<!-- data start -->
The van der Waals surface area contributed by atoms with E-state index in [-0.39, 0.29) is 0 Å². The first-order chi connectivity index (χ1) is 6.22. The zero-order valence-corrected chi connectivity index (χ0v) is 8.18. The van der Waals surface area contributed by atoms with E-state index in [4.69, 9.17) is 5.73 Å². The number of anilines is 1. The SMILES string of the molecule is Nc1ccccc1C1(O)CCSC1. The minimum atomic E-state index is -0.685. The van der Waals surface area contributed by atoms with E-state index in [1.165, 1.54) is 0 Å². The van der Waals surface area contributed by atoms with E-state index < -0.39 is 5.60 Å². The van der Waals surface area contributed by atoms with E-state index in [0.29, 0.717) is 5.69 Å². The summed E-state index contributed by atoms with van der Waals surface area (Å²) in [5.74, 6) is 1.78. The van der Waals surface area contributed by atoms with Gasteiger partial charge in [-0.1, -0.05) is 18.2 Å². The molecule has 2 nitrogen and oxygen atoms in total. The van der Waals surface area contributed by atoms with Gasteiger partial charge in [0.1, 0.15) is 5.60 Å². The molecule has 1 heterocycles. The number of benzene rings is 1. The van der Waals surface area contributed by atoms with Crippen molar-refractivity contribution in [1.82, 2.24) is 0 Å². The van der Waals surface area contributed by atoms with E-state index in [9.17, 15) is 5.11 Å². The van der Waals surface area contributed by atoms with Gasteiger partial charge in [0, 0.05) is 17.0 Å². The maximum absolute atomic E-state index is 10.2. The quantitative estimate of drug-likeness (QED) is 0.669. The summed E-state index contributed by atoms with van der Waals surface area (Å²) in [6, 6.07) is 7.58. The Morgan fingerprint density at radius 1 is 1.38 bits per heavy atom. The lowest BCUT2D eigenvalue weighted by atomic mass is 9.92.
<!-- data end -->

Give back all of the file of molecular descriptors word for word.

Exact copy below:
The van der Waals surface area contributed by atoms with E-state index in [-0.39, 0.29) is 0 Å². The first-order chi connectivity index (χ1) is 6.22. The zero-order valence-corrected chi connectivity index (χ0v) is 8.18. The van der Waals surface area contributed by atoms with E-state index in [4.69, 9.17) is 5.73 Å². The number of anilines is 1. The SMILES string of the molecule is Nc1ccccc1C1(O)CCSC1. The minimum atomic E-state index is -0.685. The van der Waals surface area contributed by atoms with E-state index in [1.165, 1.54) is 0 Å². The van der Waals surface area contributed by atoms with E-state index < -0.39 is 5.60 Å². The van der Waals surface area contributed by atoms with E-state index in [0.29, 0.717) is 5.69 Å². The summed E-state index contributed by atoms with van der Waals surface area (Å²) in [5.74, 6) is 1.78. The van der Waals surface area contributed by atoms with Gasteiger partial charge in [-0.1, -0.05) is 18.2 Å². The molecule has 2 nitrogen and oxygen atoms in total. The van der Waals surface area contributed by atoms with Gasteiger partial charge in [0.1, 0.15) is 5.60 Å². The molecule has 1 heterocycles. The number of benzene rings is 1. The van der Waals surface area contributed by atoms with Crippen molar-refractivity contribution in [1.82, 2.24) is 0 Å². The van der Waals surface area contributed by atoms with E-state index in [9.17, 15) is 5.11 Å². The van der Waals surface area contributed by atoms with Gasteiger partial charge in [0, 0.05) is 17.0 Å². The maximum absolute atomic E-state index is 10.2. The quantitative estimate of drug-likeness (QED) is 0.669. The summed E-state index contributed by atoms with van der Waals surface area (Å²) in [6, 6.07) is 7.58. The Morgan fingerprint density at radius 1 is 1.38 bits per heavy atom. The lowest BCUT2D eigenvalue weighted by atomic mass is 9.92.